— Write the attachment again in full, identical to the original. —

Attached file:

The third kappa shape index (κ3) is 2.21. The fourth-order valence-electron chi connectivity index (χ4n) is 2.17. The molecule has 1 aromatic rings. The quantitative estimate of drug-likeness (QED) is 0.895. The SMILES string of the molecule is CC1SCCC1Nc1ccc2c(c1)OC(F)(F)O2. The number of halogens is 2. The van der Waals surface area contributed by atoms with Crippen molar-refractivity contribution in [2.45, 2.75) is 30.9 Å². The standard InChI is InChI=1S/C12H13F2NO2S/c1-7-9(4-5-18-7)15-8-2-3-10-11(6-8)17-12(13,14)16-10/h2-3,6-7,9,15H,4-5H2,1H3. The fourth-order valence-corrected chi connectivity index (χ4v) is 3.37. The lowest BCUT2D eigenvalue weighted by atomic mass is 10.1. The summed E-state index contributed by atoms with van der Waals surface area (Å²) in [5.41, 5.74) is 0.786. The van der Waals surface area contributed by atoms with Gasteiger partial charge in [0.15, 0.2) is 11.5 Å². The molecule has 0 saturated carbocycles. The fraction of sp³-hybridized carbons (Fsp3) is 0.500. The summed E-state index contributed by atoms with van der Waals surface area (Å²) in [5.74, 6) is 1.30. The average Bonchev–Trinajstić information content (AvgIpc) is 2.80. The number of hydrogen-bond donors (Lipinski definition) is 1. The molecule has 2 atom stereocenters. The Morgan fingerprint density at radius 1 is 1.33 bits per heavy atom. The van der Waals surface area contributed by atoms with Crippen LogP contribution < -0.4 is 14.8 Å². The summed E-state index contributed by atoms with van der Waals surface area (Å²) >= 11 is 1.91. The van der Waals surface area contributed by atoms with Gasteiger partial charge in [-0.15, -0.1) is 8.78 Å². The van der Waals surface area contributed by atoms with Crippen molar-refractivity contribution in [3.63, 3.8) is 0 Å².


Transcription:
The third kappa shape index (κ3) is 2.21. The fourth-order valence-electron chi connectivity index (χ4n) is 2.17. The molecule has 1 aromatic rings. The quantitative estimate of drug-likeness (QED) is 0.895. The SMILES string of the molecule is CC1SCCC1Nc1ccc2c(c1)OC(F)(F)O2. The number of halogens is 2. The van der Waals surface area contributed by atoms with Crippen molar-refractivity contribution in [2.45, 2.75) is 30.9 Å². The standard InChI is InChI=1S/C12H13F2NO2S/c1-7-9(4-5-18-7)15-8-2-3-10-11(6-8)17-12(13,14)16-10/h2-3,6-7,9,15H,4-5H2,1H3. The fourth-order valence-corrected chi connectivity index (χ4v) is 3.37. The lowest BCUT2D eigenvalue weighted by atomic mass is 10.1. The summed E-state index contributed by atoms with van der Waals surface area (Å²) in [5.41, 5.74) is 0.786. The van der Waals surface area contributed by atoms with Gasteiger partial charge in [0.15, 0.2) is 11.5 Å². The molecule has 0 saturated carbocycles. The fraction of sp³-hybridized carbons (Fsp3) is 0.500. The summed E-state index contributed by atoms with van der Waals surface area (Å²) in [5.74, 6) is 1.30. The average Bonchev–Trinajstić information content (AvgIpc) is 2.80. The number of hydrogen-bond donors (Lipinski definition) is 1. The molecule has 2 atom stereocenters. The Morgan fingerprint density at radius 1 is 1.33 bits per heavy atom. The van der Waals surface area contributed by atoms with Crippen LogP contribution < -0.4 is 14.8 Å². The summed E-state index contributed by atoms with van der Waals surface area (Å²) >= 11 is 1.91. The van der Waals surface area contributed by atoms with Gasteiger partial charge in [-0.15, -0.1) is 8.78 Å². The van der Waals surface area contributed by atoms with Crippen molar-refractivity contribution in [3.63, 3.8) is 0 Å².